The opening to a movie is more often than not the most important part of a movie, creating enough interest to grab the audience’s attention and setting the tone for the events to come. Wind River certainly does that. The visual of a wolf lying in a puddle of its own blood juxtaposed with the cold, snowy mountain is certainly shocking enough to look up and take notice, not to mention adjust expectations accordingly.

In a small snow covered town on the outskirts of Wyoming, the local police force has been alerted to the body of a young Native American woman, Natalie (Kelsey Asbill). She has a head wound and has been sexually assaulted. An FBI agent is called in to investigate, played by Elizabeth Olsen. Clearly out of her depth she ropes in Cory Lambert (Jeremy Renner) who found the body in the first place: a hunter who lost his child in horrible circumstances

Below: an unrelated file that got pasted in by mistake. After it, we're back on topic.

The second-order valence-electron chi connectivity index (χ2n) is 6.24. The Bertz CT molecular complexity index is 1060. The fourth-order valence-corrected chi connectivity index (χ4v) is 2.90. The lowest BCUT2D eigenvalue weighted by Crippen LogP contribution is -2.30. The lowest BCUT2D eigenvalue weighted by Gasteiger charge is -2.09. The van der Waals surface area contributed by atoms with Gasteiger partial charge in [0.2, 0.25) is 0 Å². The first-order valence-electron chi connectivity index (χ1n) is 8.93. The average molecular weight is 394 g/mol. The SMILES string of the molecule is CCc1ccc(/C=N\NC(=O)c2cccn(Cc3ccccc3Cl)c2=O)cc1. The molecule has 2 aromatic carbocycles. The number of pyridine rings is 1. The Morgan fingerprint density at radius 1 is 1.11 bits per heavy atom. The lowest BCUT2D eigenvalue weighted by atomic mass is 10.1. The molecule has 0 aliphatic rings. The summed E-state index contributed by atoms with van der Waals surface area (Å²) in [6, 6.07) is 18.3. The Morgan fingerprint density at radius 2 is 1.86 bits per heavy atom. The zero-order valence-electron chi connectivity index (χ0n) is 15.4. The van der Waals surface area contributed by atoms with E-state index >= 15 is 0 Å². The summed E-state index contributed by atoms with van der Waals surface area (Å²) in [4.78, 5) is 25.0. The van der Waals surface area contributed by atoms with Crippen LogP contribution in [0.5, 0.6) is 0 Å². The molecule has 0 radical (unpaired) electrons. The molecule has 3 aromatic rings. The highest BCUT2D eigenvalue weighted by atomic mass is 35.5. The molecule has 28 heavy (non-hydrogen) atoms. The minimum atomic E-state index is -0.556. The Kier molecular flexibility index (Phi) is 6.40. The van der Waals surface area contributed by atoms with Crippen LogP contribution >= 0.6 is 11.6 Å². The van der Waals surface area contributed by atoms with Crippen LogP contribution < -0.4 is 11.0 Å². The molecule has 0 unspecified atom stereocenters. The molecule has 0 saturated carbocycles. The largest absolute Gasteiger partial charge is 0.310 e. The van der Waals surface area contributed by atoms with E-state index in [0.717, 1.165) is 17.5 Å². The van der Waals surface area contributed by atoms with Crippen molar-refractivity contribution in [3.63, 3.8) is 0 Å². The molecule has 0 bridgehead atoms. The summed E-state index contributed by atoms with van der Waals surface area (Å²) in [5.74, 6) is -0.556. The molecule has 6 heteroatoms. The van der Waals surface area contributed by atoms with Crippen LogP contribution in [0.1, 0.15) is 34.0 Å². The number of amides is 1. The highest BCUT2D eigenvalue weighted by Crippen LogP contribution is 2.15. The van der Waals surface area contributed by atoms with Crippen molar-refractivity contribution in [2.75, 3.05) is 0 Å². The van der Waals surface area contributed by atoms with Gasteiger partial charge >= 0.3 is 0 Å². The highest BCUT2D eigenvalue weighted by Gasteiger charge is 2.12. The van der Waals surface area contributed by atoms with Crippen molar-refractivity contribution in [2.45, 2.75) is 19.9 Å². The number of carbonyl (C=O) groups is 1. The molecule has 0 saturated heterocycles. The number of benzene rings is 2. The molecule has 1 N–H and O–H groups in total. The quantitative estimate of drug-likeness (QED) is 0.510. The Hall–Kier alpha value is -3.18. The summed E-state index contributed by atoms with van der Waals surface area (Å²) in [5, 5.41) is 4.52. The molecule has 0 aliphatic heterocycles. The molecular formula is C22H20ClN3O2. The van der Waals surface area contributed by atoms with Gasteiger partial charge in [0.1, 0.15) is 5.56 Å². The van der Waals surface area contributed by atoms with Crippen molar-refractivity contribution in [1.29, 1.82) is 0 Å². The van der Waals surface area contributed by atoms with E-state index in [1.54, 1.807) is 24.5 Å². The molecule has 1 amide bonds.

It’s a rather simple story, but director Taylor Sheridan gives it a certain amount of style. As the movie introduces us to the various people in the town, we go through step by step what might have happened through the inexperienced eyes of Agent Banner. When the final reveal is shown to us, it’s done via one prolonged clean cut flash back which leaves very little room for doubt in a brutally vicious scene

Wind River is a movie of peaks and troughs. Littered with unnervingly quiet moments, and, when it’s not quiet, unbelievably tense dialogue, Sheridan masterfully pulls off heart-wrenching moments. A film highlighting the genuine issue of a missing Native Americans in rural towns, Wind River is a smart and hypnotic drama, and for those who love a good old fashioned thriller, it’s certainly worth checking out.

Wind River is on release now